Du Ju Dubodubuis Inu Jianau Disudujubudai!
For all the uniqueness of the game, some things either backfire outright, or keep you uncertain of its benefit. The first is the voice loops. An old development trick used to work around limited storage space and audio processing capabilities of older consoles was to use nonsensical voice loops to try to give a feel for character voices. This is a similarly beloved practice in game design as building a nitrogen bomb into the game case. The irritation only grows as you play the game. The Wii, on the other hand has ample storage space and excellent audio processing. It may not match a PlayStation 3's Blu-Ray capabilities, but it's more than adequate as more mature titles such as The Conduit, Mad World, and even Nights have proven with a full voice soundtrack. Why, then, Little King's Story would make a return to the voice loop idea, escapes me. Granted, the idea was to create a foreign feel to the game, and in that sense, it succeeds well enough. Compositions of French, Mandarin, German, and others are quite apparent in the game. If only the sound loops were of more length. Instead the same syllables are endlessly repeated, which
gets old fast. It doesn't destroy the game, but it adds some additional gnashing of teeth at times.
Make no mistake, despite all the fairy tale trappings, and box art that looks like it would target the Saturday morning cartoon audience first, this is by no means a child's game. Its level of required skill, planning, and difficulty should be targeted to players of games like Starcraft, Knights of the Old Republic, and others. The game is difficult. Very difficult. Punishingly difficult. Even on the "easy" skill, the game rapidly starts to become next to impossible, especially for the actual bosses (kings of other lands, not just guardians.) While getting your party killed either by poor strategy, or selecting the wrong composition for your party before taking on the quest is often a source of defeat, even worse is truly complicated bosses who have unconventional and irritating strategies to beat them. While I applaud the genius of diversity in creating a boss that must be defeated through a pinball mechanism, a boss which asks riddles, and other highly creative scenarios, the fact that the strategies to beat them are
highly redundant and vaguely explained detracts from some of the fun.
While the difficulty level is, in itself, difficult, there are control and design issues that cause most of the problems. The game does not make use of any of the Wii motion of pointing devices. This is not inherently a bad thing, as those controls are often overused, and I've grown to detest most uses of the pointing functionality. It may be accurate, but it can be painful to aim, and is extremely difficult to use at the review station which brings you all these lovely screenshots to gawk at. On the other hand, there had to have been SOMETHING that could have been done to improve the aiming in the game. Pressing 'Z' pops up a straight line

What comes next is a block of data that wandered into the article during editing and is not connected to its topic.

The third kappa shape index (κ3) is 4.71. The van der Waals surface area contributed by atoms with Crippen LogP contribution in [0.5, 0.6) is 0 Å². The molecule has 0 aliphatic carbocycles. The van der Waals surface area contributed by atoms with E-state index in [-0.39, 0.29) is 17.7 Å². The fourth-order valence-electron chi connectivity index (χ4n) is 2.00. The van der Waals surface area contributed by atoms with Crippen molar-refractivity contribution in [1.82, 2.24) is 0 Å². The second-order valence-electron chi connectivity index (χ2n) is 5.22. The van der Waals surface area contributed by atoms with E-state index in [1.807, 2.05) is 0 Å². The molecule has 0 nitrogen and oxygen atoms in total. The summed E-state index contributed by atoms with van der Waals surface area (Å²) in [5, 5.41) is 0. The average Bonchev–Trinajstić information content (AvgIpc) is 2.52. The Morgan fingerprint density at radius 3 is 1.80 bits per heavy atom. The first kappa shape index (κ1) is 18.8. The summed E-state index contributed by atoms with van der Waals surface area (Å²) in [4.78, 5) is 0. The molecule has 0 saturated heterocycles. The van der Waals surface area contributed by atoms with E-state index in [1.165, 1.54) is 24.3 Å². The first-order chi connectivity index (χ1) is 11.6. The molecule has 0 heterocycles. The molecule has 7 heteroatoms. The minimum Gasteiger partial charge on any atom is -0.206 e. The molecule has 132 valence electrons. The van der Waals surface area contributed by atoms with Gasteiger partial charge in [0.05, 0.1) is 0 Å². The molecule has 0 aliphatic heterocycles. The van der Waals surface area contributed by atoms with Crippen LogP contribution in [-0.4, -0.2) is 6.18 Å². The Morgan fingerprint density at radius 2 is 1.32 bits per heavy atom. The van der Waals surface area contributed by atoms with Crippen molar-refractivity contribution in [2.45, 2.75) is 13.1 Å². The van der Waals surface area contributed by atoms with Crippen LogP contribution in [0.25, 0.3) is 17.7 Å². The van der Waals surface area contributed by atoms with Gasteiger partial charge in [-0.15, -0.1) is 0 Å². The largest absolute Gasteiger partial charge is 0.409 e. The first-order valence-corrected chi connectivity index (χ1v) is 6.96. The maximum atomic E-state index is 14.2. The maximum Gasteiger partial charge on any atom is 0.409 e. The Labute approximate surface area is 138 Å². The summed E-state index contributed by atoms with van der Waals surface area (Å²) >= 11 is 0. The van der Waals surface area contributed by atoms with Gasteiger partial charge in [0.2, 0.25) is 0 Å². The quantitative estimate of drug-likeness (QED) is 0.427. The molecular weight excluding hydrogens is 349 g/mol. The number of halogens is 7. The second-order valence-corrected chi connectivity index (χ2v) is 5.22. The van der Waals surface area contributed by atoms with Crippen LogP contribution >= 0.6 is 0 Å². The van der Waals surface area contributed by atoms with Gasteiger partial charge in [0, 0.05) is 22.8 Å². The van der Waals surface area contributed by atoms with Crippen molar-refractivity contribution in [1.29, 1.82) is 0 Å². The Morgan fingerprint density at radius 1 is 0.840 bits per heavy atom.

pointing away from Corobo. Rotating Corobo around with the thumbstick on the nunchuk rotates his wand, and an "auto target" selects one of the items on the screen. While in theory this makes sense, targeting the item you want can be difficult when many are on the screen, leading to a great deal of frustration, both on the part of the player, and of the townsfolk who just walked into a dead end, or worse, an enemy they are unable to defeat. Additionally, often you will arrive to a fight only to find out you selected the wrong group of party members, resulting in the need to return to the podium at the castle, select a new team, and go back to
your quest. Thankfully while most enemies respawn, most obstacles do not. Assuming you don't die first. This would be okay, however, if the path-finding in close quarters wasn't so bad. Your units will often get stuck between buildings, in crop rows, or on the edge of stairs or cliffs. Your only option to retrieve them is to walk behind them and gather them. This is at its worst in the sunflower field area where your units will often fall off the edge of cliffs as you try to walk them
around. I've taken to avoiding any quest in that area as a result. This often leads to much grumbling of "If only I'd brought the lousy lumberjack with me in the FIRST place..."
Possibly the greatest problem with the game, however, is the selection of job classes. In most parties, you'd want at least eight classes with you at all times. With an upper limit of 30 party members by the end of the game, there's a lot of classes and units to cycle through. Unfortunately, your only selection mechanism is pressing down on the d-pad. While this does indeed rotate through each group, the process is slow, and the little icon on the bottom that indicates who is selected can be easily overlooked, leading to frantic rotation and frequent mis-selection during heated combat. Struggling to get your miner to take down the rock barrier
while rapidly switching to soldiers and archers to fight off the dragon following you becomes the struggle of the hour. This issue is exasperated when said dragon unleashes an attack that sends most of your soldiers to the ground, and running back to your party, requiring that you isolate them and send each one back to the dragon again. This go fight, retreat, go fight, concept becomes what the bulk of the game is made of. Even the side-quests don't offer much deviation. While fun at first, you rapidly realize that they're just the same enemies in the same areas over and over again.
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